The UTD Cheer Team and Power Dancers brought home two DIII team awards, four individual awards and paid bid invitations on July 24 after attending the National Cheer Associationand National Dance Association, or NCA/NDA, collegiate summer camp at the Southern Methodist University.
The NCA/NDA collegiate summer camp took place from July 21–23, marking a time for competitive teams across the nation to acquire new skills and earn bids towards the national competition that will take place inspring 2024. The Power Dancers earned a silver bid, and the Cheer Team earned a bronze bid at the end of the camp. Bids act as tiered paid invitations with bronze, silver and gold signifying how much hosts may pay for their invitation based on their camp performances. Spirit Program director Miguel Hernandez said it was an exciting start to the season.
“It was great! It’s almost like a mini summer competition, but both [teams] get bids to go to nationals for that next April and we both got a bid to go,” Hernandez said. “Mascots will submit a video later on throughout the year to get their bid to go to nationals, but summer’s been good.”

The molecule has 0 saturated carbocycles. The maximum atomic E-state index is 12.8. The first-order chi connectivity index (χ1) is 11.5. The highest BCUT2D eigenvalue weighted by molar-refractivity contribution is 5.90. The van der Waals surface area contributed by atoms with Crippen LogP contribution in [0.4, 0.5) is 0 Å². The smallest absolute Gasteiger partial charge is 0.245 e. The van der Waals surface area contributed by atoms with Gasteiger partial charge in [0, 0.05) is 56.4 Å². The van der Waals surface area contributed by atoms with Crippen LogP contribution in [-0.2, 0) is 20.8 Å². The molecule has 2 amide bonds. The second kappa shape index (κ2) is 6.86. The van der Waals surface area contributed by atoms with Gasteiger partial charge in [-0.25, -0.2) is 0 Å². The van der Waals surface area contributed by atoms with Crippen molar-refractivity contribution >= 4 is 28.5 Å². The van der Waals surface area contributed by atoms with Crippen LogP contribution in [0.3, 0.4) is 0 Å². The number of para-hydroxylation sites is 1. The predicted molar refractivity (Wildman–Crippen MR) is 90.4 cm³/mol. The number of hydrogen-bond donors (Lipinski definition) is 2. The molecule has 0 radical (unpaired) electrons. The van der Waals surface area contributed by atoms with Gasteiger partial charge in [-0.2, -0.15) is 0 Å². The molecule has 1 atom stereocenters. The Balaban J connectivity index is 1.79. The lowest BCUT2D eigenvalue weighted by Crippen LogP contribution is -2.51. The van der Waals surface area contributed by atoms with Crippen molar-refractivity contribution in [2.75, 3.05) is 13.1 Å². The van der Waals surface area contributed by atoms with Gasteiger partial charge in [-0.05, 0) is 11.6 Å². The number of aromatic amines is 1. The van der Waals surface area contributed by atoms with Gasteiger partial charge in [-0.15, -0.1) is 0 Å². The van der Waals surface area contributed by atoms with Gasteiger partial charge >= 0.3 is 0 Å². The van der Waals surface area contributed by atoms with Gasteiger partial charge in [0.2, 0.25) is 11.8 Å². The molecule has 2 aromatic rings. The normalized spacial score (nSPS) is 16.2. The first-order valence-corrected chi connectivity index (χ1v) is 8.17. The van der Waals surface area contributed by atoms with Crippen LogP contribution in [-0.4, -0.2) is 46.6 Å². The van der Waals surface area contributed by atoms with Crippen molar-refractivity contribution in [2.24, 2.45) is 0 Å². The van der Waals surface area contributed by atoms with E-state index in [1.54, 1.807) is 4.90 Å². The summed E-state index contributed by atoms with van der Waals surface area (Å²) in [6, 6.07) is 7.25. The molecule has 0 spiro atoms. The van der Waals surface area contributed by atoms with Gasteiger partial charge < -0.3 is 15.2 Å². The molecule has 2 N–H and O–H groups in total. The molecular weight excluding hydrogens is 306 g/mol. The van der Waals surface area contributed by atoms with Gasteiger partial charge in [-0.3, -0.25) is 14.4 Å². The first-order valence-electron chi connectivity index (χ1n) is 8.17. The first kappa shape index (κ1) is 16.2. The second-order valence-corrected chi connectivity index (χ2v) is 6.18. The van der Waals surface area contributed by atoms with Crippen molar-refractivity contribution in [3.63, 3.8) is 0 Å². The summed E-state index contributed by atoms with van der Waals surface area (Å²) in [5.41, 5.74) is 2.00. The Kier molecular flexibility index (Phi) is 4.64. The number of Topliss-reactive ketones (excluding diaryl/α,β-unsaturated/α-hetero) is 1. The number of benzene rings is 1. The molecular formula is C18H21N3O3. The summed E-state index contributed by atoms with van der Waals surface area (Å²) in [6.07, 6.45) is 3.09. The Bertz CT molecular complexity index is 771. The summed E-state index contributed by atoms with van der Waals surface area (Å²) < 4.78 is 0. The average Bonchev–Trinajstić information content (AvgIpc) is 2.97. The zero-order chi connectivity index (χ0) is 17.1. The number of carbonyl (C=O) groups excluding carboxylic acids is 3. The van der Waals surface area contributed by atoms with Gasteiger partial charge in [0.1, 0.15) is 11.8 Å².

The UTD Spirit Program won first place in both Team Dance DIII and Game Day DIII before following up in 3rd place for the Rally Routine Small Intermediate CoEd Opening. Three power dancers won individual awards. Ruby Perry, power dance captain and psychology seniornot only placed as an All American, which is a high honor given by NDA Staff to perform across the world for special events, but also placed as the Top Gun for leaps for the second time in a row, a prestigious recognition of a dancer’s skill.
Perry wasn’t alone in being invited to the All American honors. Both Leila Akhavan, power dance captain and neuroscience junior, and psychology junior Riley Glowacki made the All American invite.
This could be the last season the UTD Spirit Program is in the DIII NCA/NDA. Following the athletics department, Hernandez claims they will be admitted into DII as well, but according to the athletics director Angela Marin, the Spirit Program will not be eligible for the same scholarships that the NCAA is known for since they are separate organizations.
“Totally separate, yes. Just because they don’t fall under the NCAA umbrella, they have a totally separate budget,” Marin said.
Until the transition is finalized, the cheer team and Temoc mascot are both still looking for members for the 2023–24 season, with cheer captains only being solidified as of Aug. 9 with criminology sophomore Olivia Martinez and biology junior Hannah Lowery. While applications ended Aug. 14, Hernandez expressed that they’ll be keeping their interest form up for the first few weeks of school.
“We just like to see how the first two weeks will go and then if we want to add some more,” Hernadez said. “We will be holding an audition for cheer and mascots again, and possibly the power dancers.”